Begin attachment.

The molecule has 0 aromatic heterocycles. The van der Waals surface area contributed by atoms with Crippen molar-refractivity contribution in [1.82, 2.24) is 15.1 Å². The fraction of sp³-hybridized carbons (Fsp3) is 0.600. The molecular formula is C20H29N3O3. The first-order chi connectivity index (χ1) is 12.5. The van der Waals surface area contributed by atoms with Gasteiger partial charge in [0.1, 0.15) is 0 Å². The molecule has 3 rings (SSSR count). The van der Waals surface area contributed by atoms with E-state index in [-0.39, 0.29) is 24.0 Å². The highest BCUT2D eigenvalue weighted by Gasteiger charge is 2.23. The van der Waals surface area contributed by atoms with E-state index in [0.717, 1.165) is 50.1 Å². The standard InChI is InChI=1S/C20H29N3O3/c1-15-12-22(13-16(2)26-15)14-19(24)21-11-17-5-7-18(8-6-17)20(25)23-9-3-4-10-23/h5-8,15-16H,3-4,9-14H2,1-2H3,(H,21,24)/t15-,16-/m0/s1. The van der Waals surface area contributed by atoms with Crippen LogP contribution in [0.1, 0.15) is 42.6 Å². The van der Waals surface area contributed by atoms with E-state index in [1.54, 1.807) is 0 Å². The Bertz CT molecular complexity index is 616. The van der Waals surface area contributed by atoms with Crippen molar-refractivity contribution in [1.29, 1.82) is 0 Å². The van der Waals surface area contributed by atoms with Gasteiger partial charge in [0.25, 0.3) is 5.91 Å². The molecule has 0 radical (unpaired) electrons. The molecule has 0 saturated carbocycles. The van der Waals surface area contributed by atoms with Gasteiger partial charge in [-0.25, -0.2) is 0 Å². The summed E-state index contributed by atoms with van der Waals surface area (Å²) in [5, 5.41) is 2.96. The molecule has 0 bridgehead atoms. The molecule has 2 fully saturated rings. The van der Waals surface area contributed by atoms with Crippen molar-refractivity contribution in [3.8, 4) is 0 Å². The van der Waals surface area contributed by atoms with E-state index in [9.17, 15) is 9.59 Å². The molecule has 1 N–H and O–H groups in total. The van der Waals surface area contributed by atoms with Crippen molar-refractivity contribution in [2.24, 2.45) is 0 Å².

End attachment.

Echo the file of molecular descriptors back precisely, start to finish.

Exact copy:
The molecule has 0 aromatic heterocycles. The van der Waals surface area contributed by atoms with Crippen molar-refractivity contribution in [1.82, 2.24) is 15.1 Å². The fraction of sp³-hybridized carbons (Fsp3) is 0.600. The molecular formula is C20H29N3O3. The first-order chi connectivity index (χ1) is 12.5. The van der Waals surface area contributed by atoms with Gasteiger partial charge in [0.1, 0.15) is 0 Å². The molecule has 3 rings (SSSR count). The van der Waals surface area contributed by atoms with E-state index in [-0.39, 0.29) is 24.0 Å². The highest BCUT2D eigenvalue weighted by Gasteiger charge is 2.23. The van der Waals surface area contributed by atoms with E-state index in [0.717, 1.165) is 50.1 Å². The standard InChI is InChI=1S/C20H29N3O3/c1-15-12-22(13-16(2)26-15)14-19(24)21-11-17-5-7-18(8-6-17)20(25)23-9-3-4-10-23/h5-8,15-16H,3-4,9-14H2,1-2H3,(H,21,24)/t15-,16-/m0/s1. The van der Waals surface area contributed by atoms with Crippen LogP contribution in [0.1, 0.15) is 42.6 Å². The van der Waals surface area contributed by atoms with E-state index in [1.54, 1.807) is 0 Å². The Bertz CT molecular complexity index is 616. The van der Waals surface area contributed by atoms with Crippen molar-refractivity contribution in [1.29, 1.82) is 0 Å². The van der Waals surface area contributed by atoms with Gasteiger partial charge in [0.25, 0.3) is 5.91 Å². The molecule has 0 radical (unpaired) electrons. The molecule has 0 saturated carbocycles. The van der Waals surface area contributed by atoms with Gasteiger partial charge in [-0.25, -0.2) is 0 Å². The summed E-state index contributed by atoms with van der Waals surface area (Å²) in [5, 5.41) is 2.96. The molecule has 0 bridgehead atoms. The molecule has 2 fully saturated rings. The van der Waals surface area contributed by atoms with Crippen molar-refractivity contribution in [3.8, 4) is 0 Å². The van der Waals surface area contributed by atoms with E-state index in [9.17, 15) is 9.59 Å². The molecule has 1 N–H and O–H groups in total. The van der Waals surface area contributed by atoms with Crippen molar-refractivity contribution in [2.24, 2.45) is 0 Å².